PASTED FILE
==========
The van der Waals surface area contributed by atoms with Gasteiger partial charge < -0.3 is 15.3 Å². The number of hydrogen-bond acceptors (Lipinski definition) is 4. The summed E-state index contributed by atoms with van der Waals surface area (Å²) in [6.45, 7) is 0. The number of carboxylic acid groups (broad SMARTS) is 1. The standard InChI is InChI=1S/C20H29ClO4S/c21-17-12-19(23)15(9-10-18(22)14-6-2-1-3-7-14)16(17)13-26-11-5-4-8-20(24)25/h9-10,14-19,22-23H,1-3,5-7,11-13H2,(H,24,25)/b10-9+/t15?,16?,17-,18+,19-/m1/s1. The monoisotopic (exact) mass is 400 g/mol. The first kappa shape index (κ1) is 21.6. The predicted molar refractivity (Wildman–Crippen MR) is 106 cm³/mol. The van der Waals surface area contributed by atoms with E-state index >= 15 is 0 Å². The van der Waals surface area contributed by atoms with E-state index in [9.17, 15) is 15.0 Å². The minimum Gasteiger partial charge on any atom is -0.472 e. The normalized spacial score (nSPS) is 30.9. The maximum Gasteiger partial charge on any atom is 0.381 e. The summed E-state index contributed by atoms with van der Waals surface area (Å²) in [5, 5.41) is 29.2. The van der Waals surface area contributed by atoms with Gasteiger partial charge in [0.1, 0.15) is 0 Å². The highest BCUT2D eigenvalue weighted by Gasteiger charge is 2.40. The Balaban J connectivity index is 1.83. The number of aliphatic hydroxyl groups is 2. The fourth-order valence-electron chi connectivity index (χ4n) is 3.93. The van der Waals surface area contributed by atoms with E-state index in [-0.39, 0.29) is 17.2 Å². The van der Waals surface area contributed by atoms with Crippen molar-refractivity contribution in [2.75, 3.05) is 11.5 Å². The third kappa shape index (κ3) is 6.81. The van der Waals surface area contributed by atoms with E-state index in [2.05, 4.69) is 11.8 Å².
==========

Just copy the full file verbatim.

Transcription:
The van der Waals surface area contributed by atoms with Gasteiger partial charge < -0.3 is 15.3 Å². The number of hydrogen-bond acceptors (Lipinski definition) is 4. The summed E-state index contributed by atoms with van der Waals surface area (Å²) in [6.45, 7) is 0. The number of carboxylic acid groups (broad SMARTS) is 1. The standard InChI is InChI=1S/C20H29ClO4S/c21-17-12-19(23)15(9-10-18(22)14-6-2-1-3-7-14)16(17)13-26-11-5-4-8-20(24)25/h9-10,14-19,22-23H,1-3,5-7,11-13H2,(H,24,25)/b10-9+/t15?,16?,17-,18+,19-/m1/s1. The monoisotopic (exact) mass is 400 g/mol. The first kappa shape index (κ1) is 21.6. The predicted molar refractivity (Wildman–Crippen MR) is 106 cm³/mol. The van der Waals surface area contributed by atoms with E-state index >= 15 is 0 Å². The van der Waals surface area contributed by atoms with E-state index in [9.17, 15) is 15.0 Å². The minimum Gasteiger partial charge on any atom is -0.472 e. The normalized spacial score (nSPS) is 30.9. The maximum Gasteiger partial charge on any atom is 0.381 e. The summed E-state index contributed by atoms with van der Waals surface area (Å²) in [5, 5.41) is 29.2. The van der Waals surface area contributed by atoms with Gasteiger partial charge in [0.1, 0.15) is 0 Å². The highest BCUT2D eigenvalue weighted by Gasteiger charge is 2.40. The Balaban J connectivity index is 1.83. The number of aliphatic hydroxyl groups is 2. The fourth-order valence-electron chi connectivity index (χ4n) is 3.93. The van der Waals surface area contributed by atoms with E-state index in [-0.39, 0.29) is 17.2 Å². The van der Waals surface area contributed by atoms with Crippen molar-refractivity contribution in [2.75, 3.05) is 11.5 Å². The third kappa shape index (κ3) is 6.81. The van der Waals surface area contributed by atoms with E-state index in [2.05, 4.69) is 11.8 Å².